Imposter Syndrome is normal
Everyday at work felt and still feels like I’m not a “real” developer. Even when I have a really productive day where I don’t get stuck at all, that lingering, doubtful, anxious thought still creeps around telling me that I’m a phony. Expect that for a good while you will most likely feel like an imposter, ESPECIALLY when you get stuck or feel overwhelmed with a particular task. Sometimes imposter syndrome can be extremely crippling and affect your motivation, in times like these it’s critical that you remind yourself of everything that you have worked to get to this point. All the courses, tutorials, issues, fun and sad moments that have come to embody your coding journey. If they hired you, it’s because they have faith in your abilities or at the very least saw something that they didn’t see in someone else. You earned that and deserve to be where you are at.

Don’t stop learning but avoid rabbit holes
As developers we need to stay-up-to-date and when you get your first dev job you might find it hard to find time to work on side projects. What works for me is finding a balance, I stopped reading and looking at every single article with hyperbole such as “Try this framework now!”, “this is the next big thing!”, “Yeah React is great but have you tried [insert random .js framework / library here]”. I think the best advice as a junior is to learn the stack that you use at work well, if you have the energy to learn something fun on the side, then by all means go ahead but try to stick to whatever it is you chose to learn for a particular project or set of time. I don’t recommend jumping from framework to framework, especially while you’re hired as a dev and already code everyday. What also helped me get better at the technologies we use at work, was using those technologies on my own side projects. This is great because it reinforces technologies that you’re using and learning at work while giving you the freedom to build what you want with those particular tools.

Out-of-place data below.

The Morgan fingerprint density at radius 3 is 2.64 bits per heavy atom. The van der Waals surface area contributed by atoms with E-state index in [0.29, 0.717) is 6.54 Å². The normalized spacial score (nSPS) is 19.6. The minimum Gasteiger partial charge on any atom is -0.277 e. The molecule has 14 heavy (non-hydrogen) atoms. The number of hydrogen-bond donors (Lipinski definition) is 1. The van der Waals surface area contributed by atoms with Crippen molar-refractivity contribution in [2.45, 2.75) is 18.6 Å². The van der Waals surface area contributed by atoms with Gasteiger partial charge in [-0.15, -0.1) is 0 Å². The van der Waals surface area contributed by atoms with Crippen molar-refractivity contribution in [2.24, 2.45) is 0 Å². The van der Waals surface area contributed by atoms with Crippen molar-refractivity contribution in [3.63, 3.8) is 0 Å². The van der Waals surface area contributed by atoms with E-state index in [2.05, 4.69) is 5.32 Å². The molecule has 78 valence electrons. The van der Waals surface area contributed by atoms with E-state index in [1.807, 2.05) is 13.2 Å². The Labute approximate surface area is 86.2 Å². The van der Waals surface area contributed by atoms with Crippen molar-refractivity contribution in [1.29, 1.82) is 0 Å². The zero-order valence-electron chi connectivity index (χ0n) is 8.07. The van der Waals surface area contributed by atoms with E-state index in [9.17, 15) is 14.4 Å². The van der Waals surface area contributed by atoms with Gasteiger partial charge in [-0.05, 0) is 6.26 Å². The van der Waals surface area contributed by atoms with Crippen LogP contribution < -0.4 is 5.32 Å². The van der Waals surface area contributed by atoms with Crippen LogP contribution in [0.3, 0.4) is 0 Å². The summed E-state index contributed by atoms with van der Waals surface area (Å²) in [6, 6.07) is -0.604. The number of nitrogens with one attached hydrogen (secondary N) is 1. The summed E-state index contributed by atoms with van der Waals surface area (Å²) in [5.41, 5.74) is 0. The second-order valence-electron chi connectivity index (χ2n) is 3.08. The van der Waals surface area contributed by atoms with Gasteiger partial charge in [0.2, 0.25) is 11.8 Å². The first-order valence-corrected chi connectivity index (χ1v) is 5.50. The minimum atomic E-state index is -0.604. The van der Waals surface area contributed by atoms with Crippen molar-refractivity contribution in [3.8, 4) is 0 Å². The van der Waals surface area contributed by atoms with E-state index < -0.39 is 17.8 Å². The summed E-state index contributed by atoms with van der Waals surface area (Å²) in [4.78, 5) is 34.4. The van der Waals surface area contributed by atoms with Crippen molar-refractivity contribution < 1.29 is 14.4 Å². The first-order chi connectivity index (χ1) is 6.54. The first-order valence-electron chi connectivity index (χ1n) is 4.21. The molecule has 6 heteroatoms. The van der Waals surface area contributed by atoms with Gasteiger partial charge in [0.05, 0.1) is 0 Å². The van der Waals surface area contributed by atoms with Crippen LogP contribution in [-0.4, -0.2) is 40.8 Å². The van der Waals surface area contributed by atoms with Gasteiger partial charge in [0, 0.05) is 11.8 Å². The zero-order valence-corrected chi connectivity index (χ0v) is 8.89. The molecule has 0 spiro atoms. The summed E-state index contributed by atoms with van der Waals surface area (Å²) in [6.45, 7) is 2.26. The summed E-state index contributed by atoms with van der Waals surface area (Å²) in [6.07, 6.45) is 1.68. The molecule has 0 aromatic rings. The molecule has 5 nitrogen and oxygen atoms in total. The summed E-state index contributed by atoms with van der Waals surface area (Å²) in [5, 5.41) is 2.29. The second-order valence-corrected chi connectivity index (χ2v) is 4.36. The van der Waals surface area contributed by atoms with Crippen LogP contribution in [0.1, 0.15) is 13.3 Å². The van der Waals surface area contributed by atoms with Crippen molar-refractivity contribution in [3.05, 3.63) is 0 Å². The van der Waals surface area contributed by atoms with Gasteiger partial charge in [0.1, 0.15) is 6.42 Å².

6 months isn’t a crazy long time as a professional web developer but man do you learn a lot, in 6 months I acquired the following skills:

  • Got significantly better at React and its countless intricacies
  • Learned Redux and about state management
  • Better understanding of how promises and asynchronous JS works
  • Learned some new Git tricks like git stash, git stash apply, git fetch
  • Learned the importance of documentation on your own code
  • Material UI :heart:
  • Learned about JSON Web Tokens and how they work